A court may not order the expunction of records and files relating to an arrest for an offense for which a person is subsequently acquitted, whether by the trial court, a court of appeals, or the court of criminal appeals, if the offense for which the person was acquitted arose out of a criminal episode, as defined by Section 3.01, Penal Code , and the person was convicted of or remains subject to prosecution for at least one other offense occurring during the criminal episode.

TEX. CODE CRIM. PROC . art. 55.01(c). (emphasis added). Penal Code Section 3.01 defines "criminal episode" as:

the commission of two or more offenses, regardless of whether the harm is directed toward or inflicted upon more than one person or item of property, under the following circumstances:
(1) the offenses are committed pursuant to the same transaction or pursuant to two or more transactions that are connected or constitute a common scheme or plan; or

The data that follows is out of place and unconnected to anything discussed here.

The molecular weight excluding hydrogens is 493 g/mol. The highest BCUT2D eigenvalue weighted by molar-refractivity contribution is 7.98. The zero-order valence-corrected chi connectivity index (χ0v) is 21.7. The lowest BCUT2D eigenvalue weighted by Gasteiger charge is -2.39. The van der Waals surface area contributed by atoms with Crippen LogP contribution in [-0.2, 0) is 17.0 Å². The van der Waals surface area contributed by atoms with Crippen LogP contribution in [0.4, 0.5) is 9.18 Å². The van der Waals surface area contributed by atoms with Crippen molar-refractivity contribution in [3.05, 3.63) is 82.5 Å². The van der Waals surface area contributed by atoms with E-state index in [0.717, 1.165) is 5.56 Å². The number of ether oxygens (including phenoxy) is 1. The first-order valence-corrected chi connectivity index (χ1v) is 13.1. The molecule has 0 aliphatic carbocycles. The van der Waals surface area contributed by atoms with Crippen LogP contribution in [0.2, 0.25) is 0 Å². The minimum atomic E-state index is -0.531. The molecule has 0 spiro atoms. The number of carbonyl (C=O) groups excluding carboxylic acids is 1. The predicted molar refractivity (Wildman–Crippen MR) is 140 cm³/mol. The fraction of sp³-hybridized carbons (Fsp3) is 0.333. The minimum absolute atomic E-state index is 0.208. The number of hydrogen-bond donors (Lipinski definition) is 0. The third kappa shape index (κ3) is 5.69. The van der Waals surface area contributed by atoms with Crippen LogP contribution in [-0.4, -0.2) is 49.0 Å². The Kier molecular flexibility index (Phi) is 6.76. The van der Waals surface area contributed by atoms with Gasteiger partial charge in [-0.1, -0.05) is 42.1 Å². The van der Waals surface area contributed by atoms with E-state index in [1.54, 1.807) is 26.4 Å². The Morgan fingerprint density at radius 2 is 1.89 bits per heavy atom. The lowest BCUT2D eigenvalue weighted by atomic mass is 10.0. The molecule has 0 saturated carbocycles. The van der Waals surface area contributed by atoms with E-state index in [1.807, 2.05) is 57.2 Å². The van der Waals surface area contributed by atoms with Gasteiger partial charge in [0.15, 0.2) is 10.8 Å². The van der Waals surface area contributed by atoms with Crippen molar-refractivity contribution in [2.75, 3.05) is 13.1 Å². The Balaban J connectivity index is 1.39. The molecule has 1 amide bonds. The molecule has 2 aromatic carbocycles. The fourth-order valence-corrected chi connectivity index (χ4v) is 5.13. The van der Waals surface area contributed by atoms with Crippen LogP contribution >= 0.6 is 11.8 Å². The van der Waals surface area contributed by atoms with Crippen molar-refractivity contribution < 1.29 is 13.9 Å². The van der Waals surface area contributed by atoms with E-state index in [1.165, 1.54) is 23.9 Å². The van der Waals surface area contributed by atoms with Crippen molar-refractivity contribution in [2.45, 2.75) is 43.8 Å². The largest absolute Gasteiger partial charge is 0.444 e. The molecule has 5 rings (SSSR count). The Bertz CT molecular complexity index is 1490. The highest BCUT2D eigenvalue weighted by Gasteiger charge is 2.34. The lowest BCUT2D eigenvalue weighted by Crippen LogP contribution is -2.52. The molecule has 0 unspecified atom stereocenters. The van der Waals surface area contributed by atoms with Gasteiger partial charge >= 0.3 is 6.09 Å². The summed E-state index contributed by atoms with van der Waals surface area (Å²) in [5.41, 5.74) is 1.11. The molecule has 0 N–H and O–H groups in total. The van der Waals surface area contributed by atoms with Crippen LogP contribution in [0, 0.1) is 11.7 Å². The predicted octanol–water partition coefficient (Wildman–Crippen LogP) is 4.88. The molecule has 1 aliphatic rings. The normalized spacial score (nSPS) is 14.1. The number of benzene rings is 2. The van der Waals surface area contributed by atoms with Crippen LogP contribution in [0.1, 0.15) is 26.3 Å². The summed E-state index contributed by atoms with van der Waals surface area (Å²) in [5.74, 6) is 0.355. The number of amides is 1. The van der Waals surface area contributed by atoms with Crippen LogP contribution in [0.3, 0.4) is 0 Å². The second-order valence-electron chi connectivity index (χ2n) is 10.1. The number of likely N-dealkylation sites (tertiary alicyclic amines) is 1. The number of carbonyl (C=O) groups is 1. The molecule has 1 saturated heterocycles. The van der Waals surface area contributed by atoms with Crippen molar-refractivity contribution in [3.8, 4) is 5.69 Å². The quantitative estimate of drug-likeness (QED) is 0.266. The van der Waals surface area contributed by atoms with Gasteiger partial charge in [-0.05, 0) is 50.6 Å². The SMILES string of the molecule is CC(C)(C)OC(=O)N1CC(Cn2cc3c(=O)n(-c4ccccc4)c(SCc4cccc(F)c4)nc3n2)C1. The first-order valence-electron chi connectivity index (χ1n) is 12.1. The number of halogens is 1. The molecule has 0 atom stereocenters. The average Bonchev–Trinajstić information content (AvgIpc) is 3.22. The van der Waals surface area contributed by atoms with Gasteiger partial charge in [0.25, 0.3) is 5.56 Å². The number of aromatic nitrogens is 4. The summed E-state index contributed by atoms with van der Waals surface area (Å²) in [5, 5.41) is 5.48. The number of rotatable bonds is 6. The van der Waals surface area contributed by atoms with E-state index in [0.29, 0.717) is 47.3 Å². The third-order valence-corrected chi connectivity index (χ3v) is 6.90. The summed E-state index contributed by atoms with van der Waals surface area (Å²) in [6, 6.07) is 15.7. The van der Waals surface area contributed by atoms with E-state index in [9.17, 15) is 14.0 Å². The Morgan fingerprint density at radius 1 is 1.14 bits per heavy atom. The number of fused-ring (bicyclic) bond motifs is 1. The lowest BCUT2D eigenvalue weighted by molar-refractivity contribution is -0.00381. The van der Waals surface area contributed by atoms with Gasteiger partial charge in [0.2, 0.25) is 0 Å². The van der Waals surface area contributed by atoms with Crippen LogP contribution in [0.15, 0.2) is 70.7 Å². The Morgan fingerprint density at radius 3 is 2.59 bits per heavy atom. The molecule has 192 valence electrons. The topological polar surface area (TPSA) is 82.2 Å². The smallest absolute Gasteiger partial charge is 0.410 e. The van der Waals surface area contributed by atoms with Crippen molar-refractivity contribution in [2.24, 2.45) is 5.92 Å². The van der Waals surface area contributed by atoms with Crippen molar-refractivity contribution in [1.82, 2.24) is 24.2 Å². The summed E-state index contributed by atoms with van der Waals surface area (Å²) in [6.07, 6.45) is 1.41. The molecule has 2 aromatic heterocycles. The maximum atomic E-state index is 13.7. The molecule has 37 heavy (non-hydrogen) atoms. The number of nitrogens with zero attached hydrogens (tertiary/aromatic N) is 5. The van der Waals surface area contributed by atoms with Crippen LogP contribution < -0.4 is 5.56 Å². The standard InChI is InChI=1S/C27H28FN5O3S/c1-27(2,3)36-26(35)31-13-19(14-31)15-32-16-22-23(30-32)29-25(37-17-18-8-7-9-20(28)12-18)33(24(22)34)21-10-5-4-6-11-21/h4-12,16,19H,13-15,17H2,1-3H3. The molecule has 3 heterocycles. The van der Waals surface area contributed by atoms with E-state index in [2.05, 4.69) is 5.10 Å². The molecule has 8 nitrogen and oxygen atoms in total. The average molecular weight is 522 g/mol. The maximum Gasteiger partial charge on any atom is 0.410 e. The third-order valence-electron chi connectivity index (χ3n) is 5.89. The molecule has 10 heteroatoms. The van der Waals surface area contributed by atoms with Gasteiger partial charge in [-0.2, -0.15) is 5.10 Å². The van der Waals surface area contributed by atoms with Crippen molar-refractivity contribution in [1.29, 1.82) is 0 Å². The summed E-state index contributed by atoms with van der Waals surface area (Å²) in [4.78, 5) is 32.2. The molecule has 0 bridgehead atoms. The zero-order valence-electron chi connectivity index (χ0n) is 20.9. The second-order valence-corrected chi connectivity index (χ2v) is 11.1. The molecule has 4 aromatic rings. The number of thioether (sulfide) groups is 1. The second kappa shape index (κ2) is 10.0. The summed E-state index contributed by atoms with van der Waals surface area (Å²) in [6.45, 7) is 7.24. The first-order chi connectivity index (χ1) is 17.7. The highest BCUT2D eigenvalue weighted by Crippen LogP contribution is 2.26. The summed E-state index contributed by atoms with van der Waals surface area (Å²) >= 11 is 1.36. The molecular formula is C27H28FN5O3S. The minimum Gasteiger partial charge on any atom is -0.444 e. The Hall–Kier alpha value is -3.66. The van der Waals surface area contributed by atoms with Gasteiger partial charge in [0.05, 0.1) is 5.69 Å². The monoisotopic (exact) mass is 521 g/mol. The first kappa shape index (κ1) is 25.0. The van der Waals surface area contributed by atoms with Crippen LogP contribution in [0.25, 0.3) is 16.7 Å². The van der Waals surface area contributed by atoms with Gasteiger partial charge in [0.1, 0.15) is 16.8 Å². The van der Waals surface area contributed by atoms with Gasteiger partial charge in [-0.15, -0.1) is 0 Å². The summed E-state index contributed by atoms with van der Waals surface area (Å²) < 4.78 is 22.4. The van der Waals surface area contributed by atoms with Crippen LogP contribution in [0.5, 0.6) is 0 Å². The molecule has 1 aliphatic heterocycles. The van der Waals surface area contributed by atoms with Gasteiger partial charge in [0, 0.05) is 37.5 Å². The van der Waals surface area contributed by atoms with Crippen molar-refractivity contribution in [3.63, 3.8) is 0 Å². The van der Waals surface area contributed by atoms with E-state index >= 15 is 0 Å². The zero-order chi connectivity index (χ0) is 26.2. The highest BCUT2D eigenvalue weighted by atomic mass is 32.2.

(2) the offenses are the repeated commission of the same or similar offenses.


C. Analysis

The Department, and the dissent, argue that pursuant to the statutes quoted above, Ferris was not entitled to expunction of his 2018 DWI arrest because of his 2014 DWI conviction. The Department asserts that Ferris's two DWI arrests meet Section 3.01(2)'s definition...

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    ...I do not agree with that interpretation of "criminal episode." Instead, I agree with the meaning the Dallas Court of Appeals proposed in Ex parte Ferris in an opinion authored by Justice Pedersen, which held that a criminal episode, when properly considered in context, is the repeated commi......